The National Transportation Safety Board is sending investigators to ever-fewer fatal airplane accidents – particularly those involving small aircraft – and that has safety experts worried, according to Brian Riley of the General Aviation Manufacturers Association (GAMA). GAMA has urged Congress to give NTSB more money to hire more investigators, but sees little hope that the money will be forthcoming.
Last year, NTSB investigators showed up at 62% of all fatal plane crashes, compared with 75% five years earlier, NTSB figures show. The FAA, legally required to send an investigator to every accident, told The Washington Post in February that NTSB investigators showed up less than half the time last year, a claim the NTSB says is inaccurate. A tight budget and backlog of more than 900 cases is blamed.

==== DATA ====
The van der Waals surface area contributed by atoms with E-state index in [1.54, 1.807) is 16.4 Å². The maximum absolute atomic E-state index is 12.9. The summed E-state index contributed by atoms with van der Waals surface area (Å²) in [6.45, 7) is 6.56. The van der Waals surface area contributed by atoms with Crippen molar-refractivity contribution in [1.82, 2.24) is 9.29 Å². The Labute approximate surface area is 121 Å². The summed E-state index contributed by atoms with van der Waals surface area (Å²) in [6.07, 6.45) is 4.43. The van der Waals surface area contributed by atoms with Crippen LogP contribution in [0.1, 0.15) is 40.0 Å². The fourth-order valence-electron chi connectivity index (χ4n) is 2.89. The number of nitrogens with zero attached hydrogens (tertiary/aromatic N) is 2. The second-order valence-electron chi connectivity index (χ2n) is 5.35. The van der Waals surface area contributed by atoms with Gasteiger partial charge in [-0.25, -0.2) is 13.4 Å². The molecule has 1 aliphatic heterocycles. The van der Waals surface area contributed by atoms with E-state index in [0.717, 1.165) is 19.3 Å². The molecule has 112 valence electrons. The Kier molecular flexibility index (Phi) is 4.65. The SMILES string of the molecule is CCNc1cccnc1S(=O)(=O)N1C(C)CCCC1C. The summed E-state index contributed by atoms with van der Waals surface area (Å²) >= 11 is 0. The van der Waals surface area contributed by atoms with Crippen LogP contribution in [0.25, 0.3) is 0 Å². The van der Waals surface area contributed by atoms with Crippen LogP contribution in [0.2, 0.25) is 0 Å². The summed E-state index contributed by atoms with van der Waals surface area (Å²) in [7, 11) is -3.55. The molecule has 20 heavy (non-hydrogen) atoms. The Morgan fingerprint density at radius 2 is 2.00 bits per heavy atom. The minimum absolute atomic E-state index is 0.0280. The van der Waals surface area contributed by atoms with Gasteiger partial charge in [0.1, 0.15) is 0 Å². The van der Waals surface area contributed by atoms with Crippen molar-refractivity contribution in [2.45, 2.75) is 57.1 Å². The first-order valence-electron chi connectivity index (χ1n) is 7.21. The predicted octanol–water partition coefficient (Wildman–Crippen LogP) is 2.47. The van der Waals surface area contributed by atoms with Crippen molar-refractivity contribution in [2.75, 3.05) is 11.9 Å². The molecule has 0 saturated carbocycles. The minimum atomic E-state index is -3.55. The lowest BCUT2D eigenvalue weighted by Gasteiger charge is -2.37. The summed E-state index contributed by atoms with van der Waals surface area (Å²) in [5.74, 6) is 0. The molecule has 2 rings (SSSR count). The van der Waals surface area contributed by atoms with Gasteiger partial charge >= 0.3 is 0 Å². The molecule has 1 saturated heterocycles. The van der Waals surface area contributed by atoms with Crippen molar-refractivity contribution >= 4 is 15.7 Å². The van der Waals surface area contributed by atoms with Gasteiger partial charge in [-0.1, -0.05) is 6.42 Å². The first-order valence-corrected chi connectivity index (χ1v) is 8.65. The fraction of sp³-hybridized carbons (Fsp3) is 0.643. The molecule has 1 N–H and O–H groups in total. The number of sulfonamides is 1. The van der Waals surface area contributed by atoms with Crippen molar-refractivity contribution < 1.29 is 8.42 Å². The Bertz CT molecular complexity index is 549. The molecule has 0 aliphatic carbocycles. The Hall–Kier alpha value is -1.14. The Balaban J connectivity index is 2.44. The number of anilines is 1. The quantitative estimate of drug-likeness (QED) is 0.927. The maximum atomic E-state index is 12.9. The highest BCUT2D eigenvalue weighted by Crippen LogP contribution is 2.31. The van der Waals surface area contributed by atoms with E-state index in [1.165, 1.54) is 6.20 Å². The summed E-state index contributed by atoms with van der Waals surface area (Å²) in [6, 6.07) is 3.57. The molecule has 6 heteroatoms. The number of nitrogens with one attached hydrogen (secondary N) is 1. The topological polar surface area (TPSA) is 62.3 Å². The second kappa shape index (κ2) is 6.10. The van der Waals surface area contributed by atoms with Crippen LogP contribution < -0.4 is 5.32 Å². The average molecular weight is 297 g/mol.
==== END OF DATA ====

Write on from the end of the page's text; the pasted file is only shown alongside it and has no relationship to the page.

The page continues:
Acting NTSB Chairman Mark Rosenker explained that his agency wants “more safety payback” from its time at accidents, so has stopped going to small crashes where the cause “seemed to be obvious.” He wants NTSB’s 43 regional investigators to focus on crashes where “a new safety lesson is likely to be learned.” Rosenker told a GAMA meeting on Valentine’s Day that the NTSB normally does not send investigators to accidents – fatal or otherwise – involving crop-dusters, gliders, homebuilts, balloons or ultralights. He said that those categories comprise roughly a quarter of each year’s fatal accidents.
Said GAMA’s Riley: “The NTSB is the organization qualified to do an investigation. They are rarely challenged. It’s like a stamp of approval. I’d like them to investigate all accidents.”